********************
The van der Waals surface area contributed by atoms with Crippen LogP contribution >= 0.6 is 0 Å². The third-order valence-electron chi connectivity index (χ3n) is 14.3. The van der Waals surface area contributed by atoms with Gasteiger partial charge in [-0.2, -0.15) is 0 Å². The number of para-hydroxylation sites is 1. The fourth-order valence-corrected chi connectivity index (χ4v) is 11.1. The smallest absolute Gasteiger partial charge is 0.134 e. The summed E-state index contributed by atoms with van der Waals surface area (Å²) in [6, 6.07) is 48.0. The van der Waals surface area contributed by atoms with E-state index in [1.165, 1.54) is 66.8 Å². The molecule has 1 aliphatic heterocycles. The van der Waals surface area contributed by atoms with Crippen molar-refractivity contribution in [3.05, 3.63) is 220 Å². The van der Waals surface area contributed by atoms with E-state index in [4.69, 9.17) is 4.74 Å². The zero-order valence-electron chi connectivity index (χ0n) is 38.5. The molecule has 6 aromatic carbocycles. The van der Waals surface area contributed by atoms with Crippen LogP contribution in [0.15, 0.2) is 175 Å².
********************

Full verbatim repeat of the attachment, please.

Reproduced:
The van der Waals surface area contributed by atoms with Crippen LogP contribution >= 0.6 is 0 Å². The third-order valence-electron chi connectivity index (χ3n) is 14.3. The van der Waals surface area contributed by atoms with Gasteiger partial charge in [-0.2, -0.15) is 0 Å². The number of para-hydroxylation sites is 1. The fourth-order valence-corrected chi connectivity index (χ4v) is 11.1. The smallest absolute Gasteiger partial charge is 0.134 e. The summed E-state index contributed by atoms with van der Waals surface area (Å²) in [6, 6.07) is 48.0. The van der Waals surface area contributed by atoms with E-state index in [1.165, 1.54) is 66.8 Å². The molecule has 1 aliphatic heterocycles. The van der Waals surface area contributed by atoms with Crippen molar-refractivity contribution in [3.05, 3.63) is 220 Å². The van der Waals surface area contributed by atoms with E-state index in [4.69, 9.17) is 4.74 Å². The zero-order valence-electron chi connectivity index (χ0n) is 38.5. The molecule has 6 aromatic carbocycles. The van der Waals surface area contributed by atoms with Crippen LogP contribution in [0.15, 0.2) is 175 Å².